• Content validity was evaluated by 67 users with various expertise in the assessment who answered a detailed questionnaire. The majority of respondents (63.2%) thought that the AWP covered all possible aspects of observable working skills at least “to a great extent”, leading Sandqvist et al. (2008) to conclude adequate content validity.

Patients in pain rehabilitation, neurologic rehabilitation, and psychiatric care: (Karlsson et al., 2018; n = 15; mean age = 49.2; mean experience in assessing work ability = 8 years; Swedish sample)

  • Content validity was evaluated by 15 assessors in Sweden who had all administered the AWP before. Though some improvements were suggested, they concluded that all 14 skills and 3 work tasks were covered, giving the instrument adequate content validity

  • Social validity:Assessors stated that the work tasks were appropriate and acceptable to clients, indicating adequate social validity. Still, the limited sample size is not generalizable to all users and populations.

Work-related problems: (Fan et al., 2013)

  • Person-response validity: In the initial sample, 94.6% of clients fit the model’s expectations, which is slightly lower than the 95% or more that was necessary to demonstrate person-response validity. Once the 5.4% of misfit clients were removed by using infit and outfit criteria, the reduced sample showed adequate person-response validity of only 3.1% misfit.

  • Test unidimensionality: Unidimensionality was supported if identified constructs accounted for at least 60% of total variance. Since 70.4% of total variance was explained by the AWP items, adequate unidimensionality is supported.

Face Validity

Muskuloskeletal, Psychological, and Other Internal Physical Disorders: (Sandqvist et al., 2006; n= 21; mean age= not reported; Swedish sample)

  • Preliminary testing of face validity and utility of the AWP was determined by a group of 21 assessors in Sweden with varying amounts of expertise in the AWP. The testing supported further development and testing of this assessment and reported adequate face validity.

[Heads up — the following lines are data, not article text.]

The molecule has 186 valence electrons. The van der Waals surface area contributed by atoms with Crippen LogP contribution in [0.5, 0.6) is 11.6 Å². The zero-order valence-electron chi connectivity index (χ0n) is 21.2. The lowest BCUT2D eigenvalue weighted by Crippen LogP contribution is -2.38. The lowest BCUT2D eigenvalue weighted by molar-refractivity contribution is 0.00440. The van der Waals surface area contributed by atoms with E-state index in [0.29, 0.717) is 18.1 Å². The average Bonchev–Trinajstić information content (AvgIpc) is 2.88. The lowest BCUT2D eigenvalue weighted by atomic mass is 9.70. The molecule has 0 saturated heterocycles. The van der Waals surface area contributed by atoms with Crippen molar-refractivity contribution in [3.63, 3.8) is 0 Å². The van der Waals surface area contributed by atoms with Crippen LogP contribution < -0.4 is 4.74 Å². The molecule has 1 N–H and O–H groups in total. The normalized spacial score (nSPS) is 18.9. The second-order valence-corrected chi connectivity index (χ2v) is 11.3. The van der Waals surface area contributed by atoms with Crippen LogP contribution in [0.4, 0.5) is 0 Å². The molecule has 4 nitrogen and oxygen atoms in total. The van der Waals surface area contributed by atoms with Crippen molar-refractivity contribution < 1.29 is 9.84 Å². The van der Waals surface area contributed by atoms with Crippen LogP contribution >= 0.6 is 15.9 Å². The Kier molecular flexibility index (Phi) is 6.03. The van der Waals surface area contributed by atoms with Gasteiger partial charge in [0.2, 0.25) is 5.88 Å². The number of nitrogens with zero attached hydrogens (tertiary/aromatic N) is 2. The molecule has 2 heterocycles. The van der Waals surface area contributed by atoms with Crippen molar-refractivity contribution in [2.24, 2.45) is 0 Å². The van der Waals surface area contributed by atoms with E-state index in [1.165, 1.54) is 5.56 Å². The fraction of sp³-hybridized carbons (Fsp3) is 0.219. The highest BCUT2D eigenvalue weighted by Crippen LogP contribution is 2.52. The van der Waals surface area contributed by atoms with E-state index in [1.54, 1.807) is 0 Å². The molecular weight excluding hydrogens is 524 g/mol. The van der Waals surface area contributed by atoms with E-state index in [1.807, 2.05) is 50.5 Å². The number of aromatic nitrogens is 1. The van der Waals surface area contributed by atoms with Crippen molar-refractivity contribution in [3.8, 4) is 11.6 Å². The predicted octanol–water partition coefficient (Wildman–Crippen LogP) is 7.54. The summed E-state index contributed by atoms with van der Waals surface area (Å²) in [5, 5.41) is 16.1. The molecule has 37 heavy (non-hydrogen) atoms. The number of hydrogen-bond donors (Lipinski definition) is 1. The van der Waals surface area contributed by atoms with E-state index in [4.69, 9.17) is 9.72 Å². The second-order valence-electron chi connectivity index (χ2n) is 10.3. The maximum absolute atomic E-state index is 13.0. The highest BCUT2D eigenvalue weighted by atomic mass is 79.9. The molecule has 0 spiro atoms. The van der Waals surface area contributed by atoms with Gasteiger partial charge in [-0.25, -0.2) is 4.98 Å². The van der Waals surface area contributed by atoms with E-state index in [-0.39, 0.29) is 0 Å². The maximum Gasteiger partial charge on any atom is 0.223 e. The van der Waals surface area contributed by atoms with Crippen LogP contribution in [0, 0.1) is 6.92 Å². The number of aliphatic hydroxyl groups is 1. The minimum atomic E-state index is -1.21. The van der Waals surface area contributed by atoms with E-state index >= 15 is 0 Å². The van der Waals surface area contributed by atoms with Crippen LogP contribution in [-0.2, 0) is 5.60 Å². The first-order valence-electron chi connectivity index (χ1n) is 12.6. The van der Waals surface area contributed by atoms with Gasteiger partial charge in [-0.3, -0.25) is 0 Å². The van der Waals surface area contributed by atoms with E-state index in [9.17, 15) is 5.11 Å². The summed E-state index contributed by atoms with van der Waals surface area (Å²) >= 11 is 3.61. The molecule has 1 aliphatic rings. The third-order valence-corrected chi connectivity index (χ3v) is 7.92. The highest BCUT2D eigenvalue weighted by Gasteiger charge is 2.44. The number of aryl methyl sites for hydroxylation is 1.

Floor/Ceiling Effects

Work-related problems: (Fan et al., 2013)

  • Excellent floor effects for all subdomains

  • Adequate ceiling effects with the highest effect found in the communication and interaction skills subdomain at 13.7%

Bibliography

Fan, C.-W., Taylor, R. R., Ekbladh, E., Hemmingsson, H., & Sandqvist, J. (2013). Evaluating the psychometric properties of a clinical vocational rehabilitation outcome measurement: The Assessment of Work Performance (AWP). OTJR: Occupation, Participation and Health, 33(3), 125–133. https://doi.org/10.3928/15394492-20130614-01

Karlsson, E.A., Liedberg, G.M., & Sandqvist, J.L. (2018) Initial evaluation of psychometric properties of a structured work task application for the Assessment of Work Performance in a constructed environment, Disability and Rehabilitation, 40:21, 2585-2591, DOI: 10.1080/09638288.2017.1342279

Sandqvist, J. (2007). Development and Evaluation of Validity and Utility of the Instrument Assessment of Work Performance (AWP). Linkoping: LiU-Tryck.

Sandqvist, J.L., Gullberg, M.T., Henriksson, C.M., & Gerdle, B.U. (2008). Content validity and utility of the Assessment of Work Performance (AWP). WORK: A Journal of Prevention, Assessment, & Rehabilitation, 30(4), 441-450. Retrieved from https://www.ncbi.nlm.nih.gov/pubmed/18725707

Sandqvist, J.L., Gullberg, M.T., Henriksson, C.M., Gerdle, B.U, & Bjork, M.A. (2009). Construct Validity of the Assessment of Work Performance (AWP).WORK: A Journal of Prevention, Assessment, & Rehabilitation, 32(2):211-8. doi:10.3233/WOR-2009-0807

Sandqvist, J.L., Tornquist, J.B., & Henriksson, C.M. (2006). Assessment of Work Performance (AWP)--development of an instrument. WORK: A Journal of Prevention, Assessment, & Rehabilitation, 26(4), 379-387. Retrieved from https://www.ncbi.nlm.nih.gov/pubmed/16788257